Williams Clips Canfield in Early World Title Match
Published on January 28th, 2016
Johor, Malaysia (January 28, 2016) – As the final event on the World Match Racing Tour, the spotlight narrows on who can still reach the title, and it is during the Qualifying Round when we get a glimpse of who has the muster to grab it. While Bjorn Hansen (SWE) isn’t yet showing form to win the three-way fight for the overall World Championship title, his combatants Ian Williams (GBR) and Taylor Canfield (ISV) are on their game… and today they met
Canfield (ISV) had dominated the first two days of the Monsoon Cup, but today Ian Williams (GBR) managed to ruin his perfect score with a masterful execution of the start. Whenever the two most recent World Champions of the World Match Racing Tour meet on the race course, there are fireworks, and their qualifying match produced a typically aggressive dogfight between these two arch-rivals.
Getting to the line a little too early after being harried by GAC Pindar, the US One skipper was forced into a gybe and a tack in the final 10 seconds before the start. The British skipper pounced on the US Virgin Islander’s mistake and led from start to finish.
The monsoon rain was pouring harder than ever, but more importantly for Canfield, the wind had shifted significantly, making it easier for the British to defend and offering no likely way back into the match for the Americans. “We’re more used to the rain in England,” said Williams straight after his victory. “I don’t think they get any rain in the US Virgin Islands so maybe that put them off their stride.”
While the rain may not be to Canfield’s liking, he might have the Malaysian thunder and lightning on his side. At the evening press conference, it seemed that every time Canfield went near the microphone there was a whip crack of thunder, as if the noise of the hard rain wasn’t loud enough already. The next two days will reveal whether this is a good or bad omen for US One.
The wildly variable conditions made it impossible to complete all 22 flights of Qualifying as scheduled. Instead there’s an early start on Friday to finish off the final two flights of the stage. A lot could change in those six matches. As ever, there are a number of teams sitting on the cusp of making or missing the final eight for the first knock-out phase, the Quarter Finals.
Three teams are definitely out of the competition now: Reuben Corbett (NZL) and the two local skippers, Maxi Soh (SIN) and the new hero of Malaysian sailing, Hazwan Dermawan (MAS). Both local teams acquitted themselves well this week, with Soh beating Johnie Berntsson (SWE) and then beating Hazwan in the local derby match. While Hazwan failed to build on his two victories over Keith Swinton (AUS) and Bjorn Hansen (SWE), his confident and spirited performance has brought great pride to the country.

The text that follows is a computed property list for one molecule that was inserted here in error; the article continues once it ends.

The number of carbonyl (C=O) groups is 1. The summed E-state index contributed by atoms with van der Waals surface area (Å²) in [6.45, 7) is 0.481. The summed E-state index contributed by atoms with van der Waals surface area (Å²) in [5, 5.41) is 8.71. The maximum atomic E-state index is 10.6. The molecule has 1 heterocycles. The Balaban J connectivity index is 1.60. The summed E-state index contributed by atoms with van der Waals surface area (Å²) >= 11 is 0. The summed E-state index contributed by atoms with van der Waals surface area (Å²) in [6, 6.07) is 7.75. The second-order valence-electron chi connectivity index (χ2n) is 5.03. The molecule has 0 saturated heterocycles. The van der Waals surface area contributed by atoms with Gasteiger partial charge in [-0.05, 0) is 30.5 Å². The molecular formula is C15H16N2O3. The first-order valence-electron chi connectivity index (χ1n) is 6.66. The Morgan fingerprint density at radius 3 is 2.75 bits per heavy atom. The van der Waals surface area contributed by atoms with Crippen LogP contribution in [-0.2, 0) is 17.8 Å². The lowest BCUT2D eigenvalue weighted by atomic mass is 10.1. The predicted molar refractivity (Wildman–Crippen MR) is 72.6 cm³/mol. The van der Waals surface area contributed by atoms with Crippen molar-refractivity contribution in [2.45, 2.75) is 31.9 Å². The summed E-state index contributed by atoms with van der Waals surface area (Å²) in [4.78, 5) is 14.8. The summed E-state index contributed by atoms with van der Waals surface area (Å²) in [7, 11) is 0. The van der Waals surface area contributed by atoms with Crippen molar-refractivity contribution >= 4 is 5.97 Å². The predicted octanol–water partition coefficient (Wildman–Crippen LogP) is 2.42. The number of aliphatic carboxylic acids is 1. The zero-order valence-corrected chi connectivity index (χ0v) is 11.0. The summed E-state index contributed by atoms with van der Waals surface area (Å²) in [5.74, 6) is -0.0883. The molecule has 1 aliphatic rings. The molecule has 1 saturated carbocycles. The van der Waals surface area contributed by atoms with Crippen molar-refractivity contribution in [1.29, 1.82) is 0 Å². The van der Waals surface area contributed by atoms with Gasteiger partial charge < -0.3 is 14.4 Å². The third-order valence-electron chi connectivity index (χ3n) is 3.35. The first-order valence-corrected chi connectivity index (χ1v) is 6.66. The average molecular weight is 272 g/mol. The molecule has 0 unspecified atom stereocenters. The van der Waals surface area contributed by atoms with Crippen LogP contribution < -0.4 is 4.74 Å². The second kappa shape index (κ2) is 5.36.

Hazwan hopes this could be the springboard to getting Malaysian teams into the new era of the World Match Racing Tour, which launches in just over a month’s time when the first event in high-speed M32 catamarans takes place in Fremantle, Western Australia.
Meanwhile the international battle for the Monsoon Cup goes on, with Phil Robertson’s (NZL) hopes hanging on by a thread. Asked what he’ll do to prepare for his final crucial matches tomorrow, the Kiwi replied with a wink: “Go to bed early, get up late, just like we always do!”
With all of Johnie Berntsson’s matches completed, the smiling Swede has to sit and watch the live TV tomorrow and hope that his rivals put together the right combination of wins and losses to see him scrape through to the next round. Swinton, Hansen and Switzerland’s Eric Monnin (SUI) are not yet home and dry, but one win from their final three matches should see these skippers safely through to the final eight.
The two young Danes, Joachim Aschenbrenner and Nicolai Sehested, are sailing very impressively, with Sehested’s victory over Williams a real morale boost for the skipper of Trefor Match Racing. After Williams’ and Canfield’s defeats today, none of the remaining teams is looking invincible, especially not in the wildly variable conditions on the Straits of Johor. Luck, as well as skill, could play its part in the outcome of the Monsoon Cup.
The four-man FarEast 28R is used for the Monsoon Cup, which is scheduled for January 26-30.
Livestream Video from Day 3 – January 28
Livestream Video for Day 4 – January 29
Qualifying Session 1 after Flight 20
Taylor Canfield (ISV) US One 8-1
Ian Williams (GBR) GAC Pindar 7-2
Eric Monnin (SUI) Team SailBox 6-3
Joachim Aschenbrenner (DEN) Aschenbrenner Racing Team 7-4 (-1 point)
Nicolai Sehested (DEN) Trefor Match Racing 6-5
Keith Swinton (AUS) Black Swan Racing 5-4
Bjorn Hansen (SWE) Nautiska Racing 5-4
Johnie Berntsson (SWE) Berntsson Sailing Team 5-6
Phil Robertson (NZL) WAKA Racing 4-5
Reuben Corbett (NZL) Corbett Racing 3-8
Maximilian Soh (SIN) Team Red Dot 2-9
Hazwan Hazim Dermawan (MAS) hazOne Racing Team 2-9
The prize money on offer for the Monsoon Cup has a prize purse of MYR 1,475,000 (US$340,000) up for grabs and with the winner receiving MYR 310,000 (US$71,000). But as the final event of the 2015 World Match Racing Tour, there is a bigger money pool to be decided.
From a Tour Bonus of US$ 440,000 – the largest across the breadth of professional sailing – the World Champion and winner of the 2015 World Match Racing Tour receives US$80,000, the second placed finisher US$70,000, with prize money on a diminishing scale to all eight Tour Card skippers.
Report by Event Media